Usually 8bit video chips interface with DRAM using:

  • an address bus for rows and columns,
  • a bidirectional data bus

in the case of 1bit DRAM data-in and data-out pins are shorted on the same data line.

The TMS9918 is different,

  • address and data-in are multiplexed on the same bus
  • data-out has its own bus

Why they didn't multiplexed everything on the same bus?

The saved pins could have been used for something else or to reduce the package cost.

  • Without looking at any detail, don't all chips have broadly three functions: something in - some process - something out? If the chip really can handle only one on each clock cycle, why worry about which? If the chip can handle more than one function in the same cycle, why restict it to choposing between in and out? Commented Aug 26, 2023 at 19:28

3 Answers 3


The TMS9918 has eight pins that combine "address out" and "data out" functions, while using another eight pins for "data in". Because typical 16Kx1 DRAM chips don't have an /OE (output enable) signal separate from /CAS (column address strobe), they start outputting data as soon as /CAS goes low, which would lead to a bus conflict if the TMS9918 was outputting an address at that time. While the TMS9918 could have used the same 8 pins to output data as it uses to read data, that would have required having intput/output circuitry on the eight data pins, in addition to the output-only circuitry on the eight address pins. The design they chose precludes use of the later-to-be-introduced 16Kx4 DRAMs (which have a separate output-enable control, but don't have separate data outputs) but avoids the need to include output circuitry on eight of the pins.

  • 1
    When /CAS goes low it takes a while before data is available (access time from CAS) and data out is high impedence. They could have used that time to put in high impedence the address drivers. web.archive.org/web/20181120132001/https://console5.com/… Commented Aug 25, 2023 at 15:03
  • @ValentinoMiazzo: The specified column address hold time is 55ns, and I don't see any guaranteed minimum time before a RAM chip starts outputting (not necessarily correct) data. If it were not possible to have eight separate readback pins, it might have been possible to connect the DRAM outputs to the address/data bus via ~2.2K resistors, so that as long as the TMS9918 was outputting its address it would "win", but after it floated its outputs it could see the incoming data, but making that work reliably would probably require slowing things down a bit compared with the present design.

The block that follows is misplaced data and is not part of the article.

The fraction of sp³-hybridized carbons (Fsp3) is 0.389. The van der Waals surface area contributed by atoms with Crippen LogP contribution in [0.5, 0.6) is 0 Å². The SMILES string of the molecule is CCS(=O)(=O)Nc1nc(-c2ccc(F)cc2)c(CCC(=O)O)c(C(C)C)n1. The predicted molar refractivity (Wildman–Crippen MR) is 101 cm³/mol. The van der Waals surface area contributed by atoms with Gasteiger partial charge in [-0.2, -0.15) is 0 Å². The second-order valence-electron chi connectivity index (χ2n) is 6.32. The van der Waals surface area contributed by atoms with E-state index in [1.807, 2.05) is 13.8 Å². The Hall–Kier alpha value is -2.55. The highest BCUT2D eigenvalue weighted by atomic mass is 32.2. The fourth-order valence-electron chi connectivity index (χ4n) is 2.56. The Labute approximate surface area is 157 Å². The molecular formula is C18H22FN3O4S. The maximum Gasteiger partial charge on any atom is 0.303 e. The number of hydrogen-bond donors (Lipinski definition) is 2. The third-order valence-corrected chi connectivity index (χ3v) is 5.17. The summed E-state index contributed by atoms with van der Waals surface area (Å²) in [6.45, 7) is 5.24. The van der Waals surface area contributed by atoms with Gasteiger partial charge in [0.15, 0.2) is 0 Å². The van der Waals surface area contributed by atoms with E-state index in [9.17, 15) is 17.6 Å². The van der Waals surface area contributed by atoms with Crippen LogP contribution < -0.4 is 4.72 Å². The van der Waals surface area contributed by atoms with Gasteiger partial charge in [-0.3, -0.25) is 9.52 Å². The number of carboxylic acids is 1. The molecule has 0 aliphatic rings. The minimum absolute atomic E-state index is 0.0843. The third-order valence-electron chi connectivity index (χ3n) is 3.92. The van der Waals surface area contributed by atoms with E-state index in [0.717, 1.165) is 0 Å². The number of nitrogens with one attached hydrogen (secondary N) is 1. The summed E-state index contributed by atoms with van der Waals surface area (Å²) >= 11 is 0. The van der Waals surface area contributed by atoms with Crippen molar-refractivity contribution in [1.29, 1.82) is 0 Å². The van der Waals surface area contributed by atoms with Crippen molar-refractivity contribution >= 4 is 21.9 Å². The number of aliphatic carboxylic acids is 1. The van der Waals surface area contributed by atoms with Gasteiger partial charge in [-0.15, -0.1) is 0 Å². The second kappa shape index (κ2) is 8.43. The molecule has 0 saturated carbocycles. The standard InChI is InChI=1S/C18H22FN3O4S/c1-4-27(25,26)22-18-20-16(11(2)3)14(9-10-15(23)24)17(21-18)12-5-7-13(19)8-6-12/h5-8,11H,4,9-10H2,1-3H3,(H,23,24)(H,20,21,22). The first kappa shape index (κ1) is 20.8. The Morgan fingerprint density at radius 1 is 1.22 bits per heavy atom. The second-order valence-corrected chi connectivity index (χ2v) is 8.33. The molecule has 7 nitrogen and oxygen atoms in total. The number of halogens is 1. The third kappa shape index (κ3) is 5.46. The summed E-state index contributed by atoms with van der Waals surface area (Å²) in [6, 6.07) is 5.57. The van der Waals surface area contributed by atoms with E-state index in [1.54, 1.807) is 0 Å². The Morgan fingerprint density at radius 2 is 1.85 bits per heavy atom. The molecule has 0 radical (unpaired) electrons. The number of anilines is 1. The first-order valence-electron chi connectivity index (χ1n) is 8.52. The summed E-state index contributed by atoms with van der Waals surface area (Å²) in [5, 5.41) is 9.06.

– supercat
    Commented Aug 25, 2023 at 15:18
  • @ValentinoMiazzo: Also, while the present design doesn't exploit this, having separate address and data wires would have allowed a design which uses two bytes of shape data per eight pixels to exploit page-mode addressing to improve memory bandwidth.
    – supercat
    Commented Aug 25, 2023 at 15:22
  • Yeah, that's why the TMS9118 is the kind of design that op was hoping for. Commented Aug 25, 2023 at 15:51
  • Found the 9118 variant of 9918 that uses 4bit DRAM chips. Thank you . Interestingly it continues to use 2 busses (this time one for data and one for addresses ) even if now OE is available on DRAM chips. I may create a new question just for the 9118. Commented Aug 26, 2023 at 13:48

Let's see the datasheet for 9918 first and see how the VDP to VRAM write sequence works.

enter image description here

Before the write cycle, the VRAM chips were all held in the READ mode (R/~W signal is held high by VDP). This means VRAM's data input pins becomes inactive hence will ignore the VDP's address output on the A/D bus, so that the VDP can put the address on the A/D bus and strobe it into VRAM chips. After that the VPD put data on the A/D bus, falling edge of R/~W will strobe the data into the VRAM.

If address is multiplexed with both data in and data out, then as @supercat points out, without OE pins, there will be a conflict no matter how the R/~W is set. If R/~W is high, then VRAM's data output conflicts with VDP's address output. If R/~W is low, then VRAM would grab the address that VDP has put onto the bus as data.

If you separate out address bus but multiplex data in with data out, then it will work but the data port are now bi-directional so becomes a bit more expensive. Same thing if address is multiplexed with data in.

Here's the connection diagram between the VDP and VRAM. enter image description here

  • Using a single 8-bit bus, bus conflicts could be eliminated on writes by asserting R/W before /CAS, since data is latched on the rising edge of /CAS or R/W, whichever happens first, rather than the falling edge. Reads would be the big problem, since it would be possible for a DRAM chip to start driving its data output (not necessarily with meaningful data) before all of the DRAM chips have latched the column address.
    – supercat
    Commented Aug 25, 2023 at 17:55

TL;DR: It's two chips in one

A memory manager/addressing unit and a streaming display engine (*1), each with their own dedicated data port. Splitting the structure into two unidirectional interfaces allowed simpler hardware structure, more flexible operation and higher speeds.

And speed this is about - hence also the dedicated video memory.

Why they didn't multiplexed everything on the same bus?

Jup, that could have worked, but might have made the chip more complex and run into speed issues. This becomes visible when looking at the structure presented in the block diagram: